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Interspecies Romance / Tabletop Games

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The following games have their own pages:

  • The World of Darkness: There are all sorts of of human/non-human goings-on in both settings, including vampires and werewolves. Most splats are non-human in some way, except Hunters and Mages, and most of them can mate and even reproduce with humans under at least some circumstances. The only ones truly unable to do so are Wraiths, being wholly immaterial. Indeed just about every supernatural engaged in romance with humans, even the vampires (though less so due to their deadness). Generally the likelihood of said romances are similar between the two versions of a given splat:
    • Vampires are living corpses — although they can have sex if they choose, their sex drive is mostly so dead they're hardly ever in the mood — as are Prometheans, so they're sterile to begin with. Bizarrely, in the Old World of Darkness there were very unusual circumstances in which vampires and kuei-jin could actually have half-human offspring, but this was far from the norm.

      Night Horrors: The Wicked Dead introduces the nWoD take on the Dhampyr, which is born when a human and a vampire engage in carnal relationships backed by magic or a massive amount of emotional focus — a deep sincere love is mentioned as the most common, and most tragic, cause of their creation. And because the laws of nature are already being broken by their creation, any combination of a vampire/human pairing can produce them. Even two men or two women. And when a heterosexual couple are the parents, the male can end up carrying the baby instead of the female — this is (fortunately) usually only caused by magic and tends to occur when it's a male vampire/female human couple. Male humans can carry the dhampyr safely... but delivery is another matter.

      Even though Prometheans are sterile, it may happen occasionally that one finds themselves a parent. These children are known as Scions, and they're both able to sense when a Promethean draws near and unaffected by Disquiet.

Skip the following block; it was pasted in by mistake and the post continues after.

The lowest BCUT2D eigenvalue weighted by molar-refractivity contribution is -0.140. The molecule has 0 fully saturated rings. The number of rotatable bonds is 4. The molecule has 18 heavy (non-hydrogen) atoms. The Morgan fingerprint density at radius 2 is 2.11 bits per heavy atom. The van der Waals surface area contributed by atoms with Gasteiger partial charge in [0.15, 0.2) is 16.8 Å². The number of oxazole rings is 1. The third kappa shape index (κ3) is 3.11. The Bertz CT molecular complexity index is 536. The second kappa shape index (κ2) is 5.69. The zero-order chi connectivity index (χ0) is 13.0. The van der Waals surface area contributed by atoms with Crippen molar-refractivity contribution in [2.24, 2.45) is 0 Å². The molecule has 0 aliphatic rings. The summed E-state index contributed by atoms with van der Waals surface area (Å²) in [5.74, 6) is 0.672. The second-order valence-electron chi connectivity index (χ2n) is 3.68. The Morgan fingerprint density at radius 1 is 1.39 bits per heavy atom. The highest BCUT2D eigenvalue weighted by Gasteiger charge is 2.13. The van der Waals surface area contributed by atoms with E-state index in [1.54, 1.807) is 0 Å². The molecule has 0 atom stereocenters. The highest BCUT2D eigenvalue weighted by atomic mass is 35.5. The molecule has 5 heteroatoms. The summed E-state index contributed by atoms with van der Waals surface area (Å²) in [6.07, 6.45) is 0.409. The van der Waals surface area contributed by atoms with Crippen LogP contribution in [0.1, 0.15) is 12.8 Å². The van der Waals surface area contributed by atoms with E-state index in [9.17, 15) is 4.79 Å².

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    • Werewolves only hit lycanthrope status at puberty (though no one would ever consider trying to have sex with a werewolf in its War-Form...unless they were pretty much invincible or into self-snuff and that got creepy really fast). In Werewolf: The Apocalypse all the shapeshifters have families, including animal and in most cases also human Kinfolk who are, in almost all ways, entirely normal. Most same-shapeshifter pairings inevitably produce either a sterile and deformed Metis or no child at all, and even the Changing Breeds with fertile "Metis" can never produce enough to maintain their population without breeding with humans and their animal species. (Some Garou have speculated that Gaia designed them that way deliberately, to prevent them from ignoring the people they should be protecting.)

      In Werewolf: The Forsaken, this changed for werewolves. Because of the Squick implications, werewolves no longer have sex with actual wolves, and view the idea the exact same way that humans do (although this hasn't stopped certain perverts). Werewolves cannot reproduce with other werewolves, as the result is a spiritual abomination that grows up to hunt werewolves. Humans with werewolf blood are known as "wolf-blooded" and are always marked by this blood. The Blood of the Wolf sourcebook states that werewolves are sterile in their wolf-shape, but also states that men can fraternize with wolves and sire normal wolf offspring (that are not and never will be werewolves). Now think about how those two statements are reconciled, or do not think about it. Night Horrors: Wolfsbane has a Werewolf Anti-Christ Dark Messiah who is the child of a werewolf and a wolf. He was born 100% human.
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    • In Changeling: The Dreaming changelings are perfectly capable of having children; some are changelings themselves, some are ordinary humans, and some, the Kinain, inherit a touch of fae magic. In Changeling: The Lost, however, changelings are usually sterile, thanks to their transformation, but the occasional child has been known.
    • The Fallen possess humans, and thus can mate and procreate as normal for a human. The Unchained, meanwhile, have human disguises so comprehensive they're able to reproduce in the same way, with the child inheriting their parent's connection to the workings of the universe.
    • There was a flaw in the original Spell of Life which meant that the mummies it created were sterile. The improved version allows mummies to have human children.